Community-Based Food Rescue Programs Providing a Solution to Hunger and Food Waste

From by Clare Algozin
Community-Based Food Rescue Programs Providing a Solution to Hunger and Food Waste

With nearly 40 percent of all edible food in the US is wasted, and 50 million Americans going hungry, Table to Table works by rescuing this fresh, nutritious food that would otherwise be discarded. The community-based food rescue program provides an effective and efficient solution to hunger, while addressing the serious and growing problem of food waste in the environment.

Food Tank had the opportunity to speak with Ilene Isaacs, Executive Director at Table To Table.

Food Tank (FT): How do you contribute to creating a better food system?

Ilene Isaacs (II): The fresh food that we deliver, free of charge, provides a nutritious supplement for a segment of the population that most typically does not have access to fresh, wholesome food.  And it is just this type of food that is the most important for healthy development, growth and the ability to be productive.  

FT: What is a project, program, or result you are most proud of?

II: Community food rescue is the core of our program.  Since our inception in 1999, we’ve been singularly focused on redistributing as much excess healthy, fresh and prepared food as possible in the four counties we serve.  Each year we set an increased goal and every year we have met or exceeded that goal.  In our 15 1/2 years we’ve saved more than 27,000 tons of food from going to waste, provided over 81 million nutritious meals and helped feed hundreds of thousands of NJ families.

We pick up fresh food from more than 200 donors (restaurants, supermarkets, food distributors and caterers), and we currently deliver it to 80 community partners. These partners include soup kitchens, homeless shelters, elder care facilities, day care centers, homes for victims and children of domestic violence, after school programs and pantries serving the "working poor."  With savings to their food budgets these recipient agencies can provide more of the programs inherent to their missions, creating a longer-term impact.

FT: What are your goals for 2015 and beyond?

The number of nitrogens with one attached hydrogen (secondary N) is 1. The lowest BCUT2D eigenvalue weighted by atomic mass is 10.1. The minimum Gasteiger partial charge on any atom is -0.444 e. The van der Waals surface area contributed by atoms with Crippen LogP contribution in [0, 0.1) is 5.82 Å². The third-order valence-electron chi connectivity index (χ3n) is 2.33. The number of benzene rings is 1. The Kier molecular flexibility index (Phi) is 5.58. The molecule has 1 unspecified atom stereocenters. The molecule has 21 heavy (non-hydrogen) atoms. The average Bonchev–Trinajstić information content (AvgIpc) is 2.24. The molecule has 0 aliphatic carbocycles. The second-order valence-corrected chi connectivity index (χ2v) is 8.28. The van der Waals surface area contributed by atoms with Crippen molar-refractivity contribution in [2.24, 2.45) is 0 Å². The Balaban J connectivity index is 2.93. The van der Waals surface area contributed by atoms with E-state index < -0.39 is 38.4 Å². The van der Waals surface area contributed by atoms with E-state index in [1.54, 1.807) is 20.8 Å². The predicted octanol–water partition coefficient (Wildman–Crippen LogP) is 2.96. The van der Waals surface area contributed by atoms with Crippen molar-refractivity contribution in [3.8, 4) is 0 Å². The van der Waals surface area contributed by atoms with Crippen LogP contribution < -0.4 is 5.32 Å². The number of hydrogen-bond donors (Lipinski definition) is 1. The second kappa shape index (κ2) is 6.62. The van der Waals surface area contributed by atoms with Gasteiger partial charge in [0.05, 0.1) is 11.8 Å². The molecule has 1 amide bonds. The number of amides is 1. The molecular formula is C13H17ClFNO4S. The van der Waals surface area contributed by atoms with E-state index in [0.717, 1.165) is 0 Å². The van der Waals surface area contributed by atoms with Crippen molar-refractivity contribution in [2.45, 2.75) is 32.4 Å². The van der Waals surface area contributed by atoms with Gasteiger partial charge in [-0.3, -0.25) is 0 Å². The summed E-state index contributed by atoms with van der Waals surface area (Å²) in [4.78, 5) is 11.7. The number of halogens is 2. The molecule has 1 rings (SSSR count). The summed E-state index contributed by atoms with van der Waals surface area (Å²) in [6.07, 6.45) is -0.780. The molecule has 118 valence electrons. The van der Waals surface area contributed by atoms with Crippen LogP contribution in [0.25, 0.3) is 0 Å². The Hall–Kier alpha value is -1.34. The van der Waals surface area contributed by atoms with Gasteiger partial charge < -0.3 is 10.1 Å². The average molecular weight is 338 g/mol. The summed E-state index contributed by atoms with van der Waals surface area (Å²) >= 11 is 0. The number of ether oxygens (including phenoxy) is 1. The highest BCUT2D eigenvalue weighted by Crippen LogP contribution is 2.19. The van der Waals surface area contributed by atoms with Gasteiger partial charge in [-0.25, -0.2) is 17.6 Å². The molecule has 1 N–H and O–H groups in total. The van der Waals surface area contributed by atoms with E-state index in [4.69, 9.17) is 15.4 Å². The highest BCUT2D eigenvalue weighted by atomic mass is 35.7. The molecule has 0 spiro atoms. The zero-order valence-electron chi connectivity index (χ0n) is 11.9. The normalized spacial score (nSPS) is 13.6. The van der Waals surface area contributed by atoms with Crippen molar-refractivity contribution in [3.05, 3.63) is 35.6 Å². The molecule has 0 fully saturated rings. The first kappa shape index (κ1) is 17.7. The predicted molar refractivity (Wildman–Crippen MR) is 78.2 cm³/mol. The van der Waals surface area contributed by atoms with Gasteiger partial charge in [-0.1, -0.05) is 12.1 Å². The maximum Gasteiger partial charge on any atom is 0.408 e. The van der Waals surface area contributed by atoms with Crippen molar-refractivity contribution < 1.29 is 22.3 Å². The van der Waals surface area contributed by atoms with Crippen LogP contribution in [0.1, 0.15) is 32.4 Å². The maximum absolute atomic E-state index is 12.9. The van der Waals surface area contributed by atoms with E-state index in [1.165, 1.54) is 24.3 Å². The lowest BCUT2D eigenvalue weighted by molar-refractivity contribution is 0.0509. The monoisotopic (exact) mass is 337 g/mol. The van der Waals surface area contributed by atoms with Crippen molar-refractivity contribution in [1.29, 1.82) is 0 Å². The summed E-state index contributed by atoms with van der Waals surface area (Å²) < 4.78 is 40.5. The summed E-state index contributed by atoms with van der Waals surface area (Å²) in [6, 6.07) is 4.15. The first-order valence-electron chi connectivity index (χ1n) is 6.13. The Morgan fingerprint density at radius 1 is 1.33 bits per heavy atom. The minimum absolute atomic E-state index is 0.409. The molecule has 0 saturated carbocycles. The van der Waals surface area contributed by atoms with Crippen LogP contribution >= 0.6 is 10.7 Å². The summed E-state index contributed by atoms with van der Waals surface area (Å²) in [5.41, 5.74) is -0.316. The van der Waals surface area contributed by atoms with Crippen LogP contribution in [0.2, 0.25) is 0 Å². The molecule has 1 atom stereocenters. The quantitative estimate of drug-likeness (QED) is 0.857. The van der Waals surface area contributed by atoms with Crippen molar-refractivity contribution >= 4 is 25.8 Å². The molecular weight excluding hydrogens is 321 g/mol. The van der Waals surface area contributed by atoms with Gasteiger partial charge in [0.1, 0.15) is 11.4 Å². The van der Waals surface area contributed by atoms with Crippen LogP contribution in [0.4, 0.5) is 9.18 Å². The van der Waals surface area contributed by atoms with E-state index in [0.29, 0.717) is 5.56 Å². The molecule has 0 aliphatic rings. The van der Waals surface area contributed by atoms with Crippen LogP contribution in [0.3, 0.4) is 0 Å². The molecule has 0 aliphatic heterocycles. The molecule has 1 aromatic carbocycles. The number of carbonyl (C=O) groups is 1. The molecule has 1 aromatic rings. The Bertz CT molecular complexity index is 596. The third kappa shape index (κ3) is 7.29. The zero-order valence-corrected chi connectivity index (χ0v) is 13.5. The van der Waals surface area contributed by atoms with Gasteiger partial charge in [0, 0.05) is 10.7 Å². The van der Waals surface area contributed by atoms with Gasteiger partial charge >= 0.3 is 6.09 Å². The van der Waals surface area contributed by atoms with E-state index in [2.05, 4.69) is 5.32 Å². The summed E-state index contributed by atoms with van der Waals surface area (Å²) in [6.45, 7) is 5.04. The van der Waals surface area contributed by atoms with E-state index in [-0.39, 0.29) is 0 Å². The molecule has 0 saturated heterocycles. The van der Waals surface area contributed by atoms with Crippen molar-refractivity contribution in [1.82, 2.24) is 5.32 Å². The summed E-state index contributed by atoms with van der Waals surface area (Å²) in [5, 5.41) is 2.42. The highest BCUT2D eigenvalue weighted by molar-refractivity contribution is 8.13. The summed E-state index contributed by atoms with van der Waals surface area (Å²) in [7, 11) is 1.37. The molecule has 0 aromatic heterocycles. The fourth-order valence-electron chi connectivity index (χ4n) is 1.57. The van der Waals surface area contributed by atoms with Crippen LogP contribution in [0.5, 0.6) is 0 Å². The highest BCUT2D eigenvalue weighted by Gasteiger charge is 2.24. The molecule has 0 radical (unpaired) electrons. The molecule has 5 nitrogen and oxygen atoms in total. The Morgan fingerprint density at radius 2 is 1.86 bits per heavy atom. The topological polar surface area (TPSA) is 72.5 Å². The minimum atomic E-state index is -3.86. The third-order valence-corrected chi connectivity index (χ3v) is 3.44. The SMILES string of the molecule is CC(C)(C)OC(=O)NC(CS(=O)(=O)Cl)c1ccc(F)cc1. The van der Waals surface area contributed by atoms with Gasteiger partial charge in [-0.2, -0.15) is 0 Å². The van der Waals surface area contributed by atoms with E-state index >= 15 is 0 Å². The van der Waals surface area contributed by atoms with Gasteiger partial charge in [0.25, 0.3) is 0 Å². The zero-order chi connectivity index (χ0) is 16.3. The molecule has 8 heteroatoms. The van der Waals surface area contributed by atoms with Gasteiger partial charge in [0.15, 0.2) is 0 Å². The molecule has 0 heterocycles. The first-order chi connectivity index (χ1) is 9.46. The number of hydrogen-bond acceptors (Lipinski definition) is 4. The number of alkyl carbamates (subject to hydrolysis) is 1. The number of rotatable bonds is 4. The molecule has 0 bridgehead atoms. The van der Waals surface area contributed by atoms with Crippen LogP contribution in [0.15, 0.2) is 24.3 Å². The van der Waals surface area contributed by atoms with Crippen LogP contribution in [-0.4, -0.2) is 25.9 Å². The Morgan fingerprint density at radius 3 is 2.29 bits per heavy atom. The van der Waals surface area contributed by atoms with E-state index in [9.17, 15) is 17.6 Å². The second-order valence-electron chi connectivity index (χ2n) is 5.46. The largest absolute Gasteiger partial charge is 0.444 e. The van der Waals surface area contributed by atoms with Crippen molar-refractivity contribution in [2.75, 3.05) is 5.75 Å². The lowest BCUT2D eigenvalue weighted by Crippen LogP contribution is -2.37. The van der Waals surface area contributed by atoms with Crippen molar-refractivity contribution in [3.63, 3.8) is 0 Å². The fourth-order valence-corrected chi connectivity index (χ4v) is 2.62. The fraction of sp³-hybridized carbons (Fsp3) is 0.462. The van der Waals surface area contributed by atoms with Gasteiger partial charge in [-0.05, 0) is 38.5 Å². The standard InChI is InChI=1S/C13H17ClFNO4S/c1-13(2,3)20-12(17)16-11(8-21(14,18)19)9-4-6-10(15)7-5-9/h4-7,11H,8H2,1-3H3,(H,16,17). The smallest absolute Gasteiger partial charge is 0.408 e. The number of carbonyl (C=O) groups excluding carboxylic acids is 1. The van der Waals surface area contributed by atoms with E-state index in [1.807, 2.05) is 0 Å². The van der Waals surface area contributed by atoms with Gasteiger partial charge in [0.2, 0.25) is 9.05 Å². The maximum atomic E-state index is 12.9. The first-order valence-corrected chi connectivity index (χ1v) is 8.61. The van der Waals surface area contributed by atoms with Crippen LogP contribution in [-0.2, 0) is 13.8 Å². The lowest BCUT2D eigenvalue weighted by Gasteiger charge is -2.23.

II: In 2015 we will redistribute food to provide 15 million meals to our neighbors in need.  Additionally, in partnership with a community center in Newark, we have begun a free, mobile fresh produce market along with an abundance of seasonal fresh produce that would otherwise not be available or affordable, the 250 participating families will receive recipes, cooking suggestions and general information on ways to incorporate healthy eating into their lifestyle.  

Through this market an additional ten thousand pounds of produce are being distributed in one of the poorest areas of the region each week.  While our impact on the community grows, we will continue to operate as one of the most efficient nonprofits in the state, redistributing food at the cost to our organization of 10 cents/meal.  We will retain our 4-star ranking from Charity Navigator and maintain our policy of raising all of our own funds, without the assistance of any government funding.

FT: In one sentence, what is the most important thing eaters and consumers can do today to support a more sustainable food system?

II: Eat more fresh food and purchase and order only what you and your family will consume.

FT: How can individuals become more involved in your organization?

II: Visit our website to see the many ways to become involved.  We are always on the lookout for new food donors in our region and do all that we can to make the donation process seamless and beneficial for the donor.  We have a standing volunteer committee that works to raise the funds necessary to keep our trucks on the road, and we keep costs low by utilizing pro-bono services.  We have a major fall initiative, “Bag a Lunch, Help a Bunch,” in which schools, business and individuals in the region join together for a gratifying, fun and hugely successful campaign to help feed our neighbors in need.  And in the spring, we have extraordinary food and wine events that help raise a major portion of our operating expenses.   We can help anyone with a passion for feeding people and a desire to serve find a way to become involved.

Download the 2015 Good Food Org Guide HERE.

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